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Coronavirus Hazmat Suits: Are They Actually Worth It?

If you have a spare three grand and specialized training in viral decontamination, sure!

The World Health Organization has officially classified the coronavirus, or COVID-19, as a pandemic, plunging the human race ever further into an abysmal sense of panic and trepidation. As a result, many people are taking what they believe to be necessary precautions: Teaching themselves to stop touching their faces, staying home from work and… dressing up in full hazmat suits?

Yeah, supermodel Naomi Campbell and some other random dude recently made the news for traversing airports while dressed in hazmat suits, and comedian Howie Mandel was seen walking the streets in one. Campbell even stopped for a doomsday-inspired photo shoot in the middle of LAX (and as an aside, hazmat suit stocks are way up right now).

Sure, Campbell, Mandel and this other man might seem to be taking extreme — and perhaps even absurd — measures to avoid contact with the coronavirus, but things are only getting worse, and hey, maybe hazmat suits really are the key to escaping infection. Then again… 

What do hazmat suits even do, anyway?

Hazmat suits come in an assortment of shapes and sizes, some of which are higher up on the anti-disaster scale than others. But essentially, hazmat suits act as a barrier, formed by plastic, fabric and rubber, along with an independent source of oxygen. Simpler suits can be slipped on to protect against, say, some kind of dangerous liquid, whereas more advanced variations can become completely airtight to defend against airborne contaminants and toxic chemicals — which is what we’d want in the current coronavirus scenario. Naturally, Campbell was wearing an extremely simple one, paired with a measly surgical mask, which means she was basically wasting her time with the whole getup (but at least she got that sweet Instagram pic). 

The fancy ones might work, huh? How much are they?

Erhm, a quick Google search pulled one up for more than $700, another one for about $1,000 and another for almost $3,500. So, not cheap.

Damn. But it would definitely work?

Well, not 100 percent. See, like similar viruses, the coronavirus is believed to spread through droplets produced when an infected person coughs or sneezes (or even breathes, really), which then make their way into the mouths, noses and sometimes even eyes of nearby people. Simply inhaling the droplets into your lungs can result in infection, too. Of course, an airtight suit and a personal supply of oxygen would prevent these droplets from getting inside of you, however, now your hazmat suit is covered in COVID-19 germs, and you have virtually no way out.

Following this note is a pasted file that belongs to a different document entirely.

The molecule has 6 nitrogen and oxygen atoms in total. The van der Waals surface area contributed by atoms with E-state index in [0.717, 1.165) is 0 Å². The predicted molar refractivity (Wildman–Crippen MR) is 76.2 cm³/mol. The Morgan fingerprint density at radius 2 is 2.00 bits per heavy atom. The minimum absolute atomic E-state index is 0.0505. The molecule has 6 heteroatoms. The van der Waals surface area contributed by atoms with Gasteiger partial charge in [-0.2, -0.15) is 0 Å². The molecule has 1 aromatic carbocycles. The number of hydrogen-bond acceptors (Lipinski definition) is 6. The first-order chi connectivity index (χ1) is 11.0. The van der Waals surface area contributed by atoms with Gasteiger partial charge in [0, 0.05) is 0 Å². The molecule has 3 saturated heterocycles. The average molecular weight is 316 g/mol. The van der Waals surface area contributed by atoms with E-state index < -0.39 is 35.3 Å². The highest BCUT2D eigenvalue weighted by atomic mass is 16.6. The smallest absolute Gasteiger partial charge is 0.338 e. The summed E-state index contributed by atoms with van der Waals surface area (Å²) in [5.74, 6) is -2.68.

This is an important consideration, since hazmat suits only work when you also follow appropriate hazmat procedures, which often means employing a series of sterile rooms where you can safely change out of your hazardous suit, a process that often requires the careful help of another person in another hazmat suit and all kinds of expensive equipment.

In other words, actual hazmat crews have lengthy, thoughtful decontamination procedures, and casually donning a hazmat suit becomes completely ineffective if you carelessly expose yourself to the coronavirus the second you start taking it off.

So hazmat suits are worthless against the coronavirus?

No! In fact, professionals are already using hazmat suits to help thwart the spread of the coronavirus. I briefly spoke with Jordan Darrow, of Lakeland Industries, a global manufacturer of protective clothing, and while he emphasized that the company would rather not engage in interviews about the coronavirus, he did point me toward a few of their products that would be of “use in coronavirus applications,” adding that “sealed-seam constructed products” would be especially important for preventing any kind of viral breech. But again, you need to know exactly how to use these products for them to work appropriately, otherwise it’s just a waste of time and money.

What the hell am I supposed to do, then?

As the Centers for Disease Control and Prevention have said, wash your hands, clean any frequently touched surfaces in your home and stay away from anyone who might have the coronavirus. A hazmat suit might help you accomplish that last bit, but if you have no professional training, it will mostly just make you look like a big, broke doofus.